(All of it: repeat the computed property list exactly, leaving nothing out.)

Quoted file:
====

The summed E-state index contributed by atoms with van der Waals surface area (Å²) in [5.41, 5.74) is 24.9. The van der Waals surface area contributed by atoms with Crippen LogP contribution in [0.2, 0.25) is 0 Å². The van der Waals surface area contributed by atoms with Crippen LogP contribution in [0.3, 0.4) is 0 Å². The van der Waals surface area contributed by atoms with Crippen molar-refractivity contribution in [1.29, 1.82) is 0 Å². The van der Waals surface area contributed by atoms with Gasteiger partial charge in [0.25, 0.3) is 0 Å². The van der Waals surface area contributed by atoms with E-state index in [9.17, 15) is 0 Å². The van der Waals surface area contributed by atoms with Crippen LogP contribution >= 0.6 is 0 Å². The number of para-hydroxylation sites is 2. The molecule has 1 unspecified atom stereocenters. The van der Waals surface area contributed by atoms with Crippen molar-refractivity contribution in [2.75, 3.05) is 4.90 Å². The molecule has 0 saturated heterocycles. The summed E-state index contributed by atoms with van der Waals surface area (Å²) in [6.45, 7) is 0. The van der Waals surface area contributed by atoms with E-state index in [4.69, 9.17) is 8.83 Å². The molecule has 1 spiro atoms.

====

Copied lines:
The summed E-state index contributed by atoms with van der Waals surface area (Å²) in [5.41, 5.74) is 24.9. The van der Waals surface area contributed by atoms with Crippen LogP contribution in [0.2, 0.25) is 0 Å². The van der Waals surface area contributed by atoms with Crippen LogP contribution in [0.3, 0.4) is 0 Å². The van der Waals surface area contributed by atoms with Crippen molar-refractivity contribution in [1.29, 1.82) is 0 Å². The van der Waals surface area contributed by atoms with Gasteiger partial charge in [0.25, 0.3) is 0 Å². The van der Waals surface area contributed by atoms with E-state index in [9.17, 15) is 0 Å². The van der Waals surface area contributed by atoms with Crippen LogP contribution >= 0.6 is 0 Å². The number of para-hydroxylation sites is 2. The molecule has 1 unspecified atom stereocenters. The van der Waals surface area contributed by atoms with Crippen molar-refractivity contribution in [2.75, 3.05) is 4.90 Å². The molecule has 0 saturated heterocycles. The summed E-state index contributed by atoms with van der Waals surface area (Å²) in [6.45, 7) is 0. The van der Waals surface area contributed by atoms with E-state index in [4.69, 9.17) is 8.83 Å². The molecule has 1 spiro atoms.